The first transvaginal mesh product – an implant that future models were based on – was recalled by its manufacturer in 1999. Future mesh devices were implanted in women and caused serious complications. But those implants have not been recalled by the FDA or their manufacturers. Some companies have discontinued products without acknowledging the dangers.
If you received a transvaginal mesh implant and suffered from side effects, you may be entitled to compensation.
Transvaginal mesh products are sometimes used during hernia surgery or to repair pelvic organ prolapse or stress urinary incontinence. The U.S. Food and Drug Administration approved the first mesh product, the ProteGen, for SUI in 1996. That product was later recalled, but the FDA approved several additional products based on the first product’s design. The first mesh product for POP was approved in 2002.
Transvaginal mesh implants were so flawed that more than 100,000 women filed lawsuits against the manufacturers after experiencing complications, such as mesh erosion, organ perforation and infection. The FDA issued numerous safety notices about the products, and the agency reclassified mesh implants as high risk. But the FDA says it hasn’t received enough data to warrant a full recall.
Although some companies discontinued the products as more people filed lawsuits, the mesh manufacturers named in the complaints never issued recalls of their devices.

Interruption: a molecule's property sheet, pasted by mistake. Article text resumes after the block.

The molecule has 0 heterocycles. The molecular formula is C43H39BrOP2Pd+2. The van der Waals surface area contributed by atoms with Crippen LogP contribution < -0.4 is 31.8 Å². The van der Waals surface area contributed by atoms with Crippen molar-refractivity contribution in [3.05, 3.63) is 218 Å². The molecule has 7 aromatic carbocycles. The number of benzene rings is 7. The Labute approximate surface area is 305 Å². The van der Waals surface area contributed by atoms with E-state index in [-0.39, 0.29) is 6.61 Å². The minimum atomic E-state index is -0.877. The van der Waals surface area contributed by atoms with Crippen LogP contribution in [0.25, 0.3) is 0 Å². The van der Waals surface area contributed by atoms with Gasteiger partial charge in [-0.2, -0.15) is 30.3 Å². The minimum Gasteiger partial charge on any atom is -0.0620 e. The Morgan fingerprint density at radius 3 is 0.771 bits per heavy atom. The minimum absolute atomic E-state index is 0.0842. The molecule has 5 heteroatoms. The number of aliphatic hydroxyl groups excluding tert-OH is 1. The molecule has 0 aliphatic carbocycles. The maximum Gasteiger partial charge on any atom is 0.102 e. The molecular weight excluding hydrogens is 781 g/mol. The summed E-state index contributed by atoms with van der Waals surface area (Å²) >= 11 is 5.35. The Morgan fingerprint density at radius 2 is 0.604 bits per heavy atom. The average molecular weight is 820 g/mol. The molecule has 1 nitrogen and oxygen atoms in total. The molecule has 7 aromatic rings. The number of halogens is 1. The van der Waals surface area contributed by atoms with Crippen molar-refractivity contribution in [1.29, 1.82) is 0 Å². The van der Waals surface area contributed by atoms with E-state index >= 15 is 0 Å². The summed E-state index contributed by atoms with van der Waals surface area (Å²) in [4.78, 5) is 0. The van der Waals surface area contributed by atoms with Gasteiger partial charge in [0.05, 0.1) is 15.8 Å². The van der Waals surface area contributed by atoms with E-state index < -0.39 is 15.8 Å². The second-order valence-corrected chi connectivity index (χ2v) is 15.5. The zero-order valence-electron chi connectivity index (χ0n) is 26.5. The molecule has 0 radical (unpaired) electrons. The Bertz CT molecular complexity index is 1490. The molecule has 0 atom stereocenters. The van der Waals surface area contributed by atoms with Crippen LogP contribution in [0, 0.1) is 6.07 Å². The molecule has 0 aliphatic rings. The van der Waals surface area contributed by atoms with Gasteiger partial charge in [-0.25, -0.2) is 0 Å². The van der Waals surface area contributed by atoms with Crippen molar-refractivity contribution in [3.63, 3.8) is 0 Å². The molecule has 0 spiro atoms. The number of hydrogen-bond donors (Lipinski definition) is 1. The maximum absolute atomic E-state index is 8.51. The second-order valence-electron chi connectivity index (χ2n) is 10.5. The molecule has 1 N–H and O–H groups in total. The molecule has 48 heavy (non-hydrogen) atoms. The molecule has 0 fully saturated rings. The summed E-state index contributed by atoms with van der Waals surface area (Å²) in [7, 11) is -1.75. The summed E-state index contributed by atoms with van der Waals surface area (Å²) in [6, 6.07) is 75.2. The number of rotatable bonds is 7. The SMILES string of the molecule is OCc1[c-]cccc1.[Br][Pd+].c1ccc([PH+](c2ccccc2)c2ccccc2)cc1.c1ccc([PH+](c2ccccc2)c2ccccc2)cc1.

Years after mesh implants made headlines for causing high rates of life-changing complications, consumer advocates are still calling for the medical devices to be recalled and banned. Many nonprofit groups have advocated for legislation to prevent injury to more women in the future, but the devices remain on the market.
Boston Scientific’s ProteGen was the first transvaginal mesh product on the market. In 1999, three years after it was launched, Boston Scientific recalled the ProteGen because of safety concerns.
A small study of 34 patients who received the ProteGen found that 50 percent experienced vaginal erosion. Seventeen percent developed a urethrovaginal fistula, an abnormal connection between the urethra and the vagina.
In the recall notice, Boston Scientific stated: “Use of the ProteGen in the treatment of female urinary incontinence is associated with a higher than expected rate of vaginal erosion and dehiscence, and does not appear to function as intended.”
But other manufacturers created their own transvaginal mesh products based on the ProteGen’s design. Because of the similarities between the products and ProteGen, companies were allowed to bypass several clinical trial requirements by utilizing the FDA’s 510(k) clearance program.
The 510(k) program allows medical manufacturers to avoid human testing and deliver a product directly to the market if it is similar to an already approved product. The ProteGen recall didn’t affect the approval status of other devices.